Keywords: The United Arab Emirates; Tunisia; Foreign Policy; Diplomacy; Patronage; Islamism; Radical Islam; Sheikh Zayed Al Nahyan; Zine Al Abidine Ben Ali; Nation Branding; Foreign Direct Investment.
The Ibrahim Index of African Governance: Grounding the Selection of its Conceptual Indicators into Theoretical Frameworks
by Adeelah Kodabux
Abstract: The Ibrahim Index of African Governance (IIAG) is a structured mechanism measuring Africas governance quality. As a ranking mechanism that encompasses 93 indicators, it is commended for being a wide-ranging collection of data on African governance. Although its quantitative methodology is clearly explained, there is a lack of theoretical articulation as to why the conceptual indicators that are used in the measurements have been included. This paper embeds the conceptual indicators used into theoretical frameworks in order to inform the relationship between the variables used and their impact on governance. Rather than imposing a preconceived theory on the data, this paper seeks to strengthen the IIAGs methodology by using grounded theorys principles to explain the rationale for including the indicators in measuring governance. The conclusion reached is that the reasoning for the selection of the indicators used for representing governance should be theoretically defended because their relationship with governance is not self-explanatory.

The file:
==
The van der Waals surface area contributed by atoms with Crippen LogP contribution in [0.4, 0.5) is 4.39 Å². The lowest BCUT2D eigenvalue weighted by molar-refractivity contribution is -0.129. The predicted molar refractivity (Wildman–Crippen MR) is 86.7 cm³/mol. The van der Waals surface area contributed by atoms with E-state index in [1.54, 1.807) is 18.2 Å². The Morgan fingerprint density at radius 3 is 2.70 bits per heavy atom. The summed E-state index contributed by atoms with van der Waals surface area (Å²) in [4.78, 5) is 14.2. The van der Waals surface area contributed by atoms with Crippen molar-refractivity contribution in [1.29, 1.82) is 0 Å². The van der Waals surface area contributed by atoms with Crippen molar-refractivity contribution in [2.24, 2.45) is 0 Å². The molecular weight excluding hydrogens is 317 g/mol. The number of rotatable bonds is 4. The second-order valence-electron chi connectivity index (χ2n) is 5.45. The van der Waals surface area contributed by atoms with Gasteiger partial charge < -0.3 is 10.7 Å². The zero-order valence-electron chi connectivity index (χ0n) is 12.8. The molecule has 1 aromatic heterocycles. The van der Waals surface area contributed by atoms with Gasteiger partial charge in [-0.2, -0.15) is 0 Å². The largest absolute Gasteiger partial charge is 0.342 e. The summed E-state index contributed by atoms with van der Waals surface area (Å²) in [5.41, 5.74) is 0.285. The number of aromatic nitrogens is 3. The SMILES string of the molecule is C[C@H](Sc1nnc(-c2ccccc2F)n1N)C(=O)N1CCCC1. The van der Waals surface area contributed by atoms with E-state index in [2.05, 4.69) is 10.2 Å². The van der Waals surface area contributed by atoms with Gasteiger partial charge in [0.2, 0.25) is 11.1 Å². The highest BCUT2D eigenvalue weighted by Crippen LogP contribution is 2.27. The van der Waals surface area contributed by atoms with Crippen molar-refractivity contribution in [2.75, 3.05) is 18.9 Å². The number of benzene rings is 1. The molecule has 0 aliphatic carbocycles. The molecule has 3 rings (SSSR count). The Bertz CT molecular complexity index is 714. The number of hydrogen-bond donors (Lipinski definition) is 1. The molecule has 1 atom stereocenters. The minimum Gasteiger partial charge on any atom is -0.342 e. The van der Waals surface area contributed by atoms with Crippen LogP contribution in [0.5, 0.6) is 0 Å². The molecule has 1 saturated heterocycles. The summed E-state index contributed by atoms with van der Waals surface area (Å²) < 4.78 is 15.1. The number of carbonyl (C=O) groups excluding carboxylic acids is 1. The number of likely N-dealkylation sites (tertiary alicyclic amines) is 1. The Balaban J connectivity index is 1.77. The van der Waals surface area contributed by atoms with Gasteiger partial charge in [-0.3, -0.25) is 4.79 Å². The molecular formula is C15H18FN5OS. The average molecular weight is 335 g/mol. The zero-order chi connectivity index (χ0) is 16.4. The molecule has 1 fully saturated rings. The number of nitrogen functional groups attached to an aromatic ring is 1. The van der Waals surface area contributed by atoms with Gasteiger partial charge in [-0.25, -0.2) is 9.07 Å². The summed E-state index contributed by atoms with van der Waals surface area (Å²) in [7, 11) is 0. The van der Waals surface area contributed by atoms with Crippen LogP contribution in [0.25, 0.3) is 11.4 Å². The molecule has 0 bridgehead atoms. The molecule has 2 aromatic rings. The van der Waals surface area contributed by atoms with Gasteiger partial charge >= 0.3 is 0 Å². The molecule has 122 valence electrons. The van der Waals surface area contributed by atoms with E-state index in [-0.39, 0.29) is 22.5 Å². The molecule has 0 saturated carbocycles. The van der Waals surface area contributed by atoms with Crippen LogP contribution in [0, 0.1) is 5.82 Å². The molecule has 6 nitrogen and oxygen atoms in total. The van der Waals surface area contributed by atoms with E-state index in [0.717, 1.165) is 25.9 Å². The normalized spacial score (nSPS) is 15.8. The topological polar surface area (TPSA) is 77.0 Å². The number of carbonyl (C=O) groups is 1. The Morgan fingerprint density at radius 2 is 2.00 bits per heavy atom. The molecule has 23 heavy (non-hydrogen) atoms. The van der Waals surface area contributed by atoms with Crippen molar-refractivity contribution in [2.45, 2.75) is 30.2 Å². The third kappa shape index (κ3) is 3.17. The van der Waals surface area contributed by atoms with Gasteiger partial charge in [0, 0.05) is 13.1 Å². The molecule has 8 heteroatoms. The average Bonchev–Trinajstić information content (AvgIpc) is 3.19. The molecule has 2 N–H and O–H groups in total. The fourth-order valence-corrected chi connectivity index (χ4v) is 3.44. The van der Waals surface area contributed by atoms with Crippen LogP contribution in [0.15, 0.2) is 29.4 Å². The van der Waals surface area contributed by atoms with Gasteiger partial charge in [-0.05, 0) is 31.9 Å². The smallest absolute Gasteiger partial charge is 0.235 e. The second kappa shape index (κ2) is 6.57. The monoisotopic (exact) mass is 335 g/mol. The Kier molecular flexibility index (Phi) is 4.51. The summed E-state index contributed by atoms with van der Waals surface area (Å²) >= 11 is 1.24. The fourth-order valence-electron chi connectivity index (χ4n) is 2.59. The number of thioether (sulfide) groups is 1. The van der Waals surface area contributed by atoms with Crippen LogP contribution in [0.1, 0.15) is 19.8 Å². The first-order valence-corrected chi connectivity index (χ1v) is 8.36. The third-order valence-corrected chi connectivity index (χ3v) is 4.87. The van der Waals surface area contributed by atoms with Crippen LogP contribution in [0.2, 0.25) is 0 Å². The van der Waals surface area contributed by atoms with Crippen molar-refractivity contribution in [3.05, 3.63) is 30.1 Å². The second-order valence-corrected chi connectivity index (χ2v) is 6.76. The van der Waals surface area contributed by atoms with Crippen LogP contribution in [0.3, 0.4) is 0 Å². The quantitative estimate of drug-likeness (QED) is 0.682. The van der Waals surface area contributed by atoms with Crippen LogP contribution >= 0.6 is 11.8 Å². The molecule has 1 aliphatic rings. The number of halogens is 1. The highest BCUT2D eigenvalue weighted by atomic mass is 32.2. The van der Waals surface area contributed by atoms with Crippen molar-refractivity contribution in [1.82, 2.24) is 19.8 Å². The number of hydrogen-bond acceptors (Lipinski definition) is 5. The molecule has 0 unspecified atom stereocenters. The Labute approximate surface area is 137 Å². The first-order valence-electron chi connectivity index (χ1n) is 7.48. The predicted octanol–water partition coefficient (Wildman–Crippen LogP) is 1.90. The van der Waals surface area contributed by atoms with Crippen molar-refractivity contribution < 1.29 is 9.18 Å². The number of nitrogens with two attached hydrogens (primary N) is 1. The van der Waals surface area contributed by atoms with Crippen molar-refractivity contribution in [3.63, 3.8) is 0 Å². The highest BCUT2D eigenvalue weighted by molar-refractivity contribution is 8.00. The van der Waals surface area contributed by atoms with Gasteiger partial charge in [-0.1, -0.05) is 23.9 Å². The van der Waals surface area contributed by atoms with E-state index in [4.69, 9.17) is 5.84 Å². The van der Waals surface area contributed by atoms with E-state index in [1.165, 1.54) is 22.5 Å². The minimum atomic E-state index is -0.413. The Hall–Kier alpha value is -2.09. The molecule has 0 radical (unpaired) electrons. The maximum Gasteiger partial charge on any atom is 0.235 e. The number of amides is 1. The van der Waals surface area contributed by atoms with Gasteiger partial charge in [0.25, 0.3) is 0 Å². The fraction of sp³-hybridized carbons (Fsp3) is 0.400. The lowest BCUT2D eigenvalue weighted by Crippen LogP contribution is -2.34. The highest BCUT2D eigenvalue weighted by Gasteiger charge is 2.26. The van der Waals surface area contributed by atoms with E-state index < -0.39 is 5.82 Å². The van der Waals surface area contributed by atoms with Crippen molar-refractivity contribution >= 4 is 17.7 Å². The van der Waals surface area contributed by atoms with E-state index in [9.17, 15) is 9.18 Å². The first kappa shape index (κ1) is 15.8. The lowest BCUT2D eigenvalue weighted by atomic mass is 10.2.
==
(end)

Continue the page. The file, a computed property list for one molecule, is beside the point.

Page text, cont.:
Keywords: governance measurement; conceptual indicators; grounded theory; theoretical frameworks; African governance; governance quality; IIAG; Ibrahim Index of African Governance; Mo Ibrahim Foundation; selection criteria; governance ranking mechanisms; rationale; variables; methodology.
Understanding Dubais City Diplomacy: Actors and Drivers
by Kai Bruns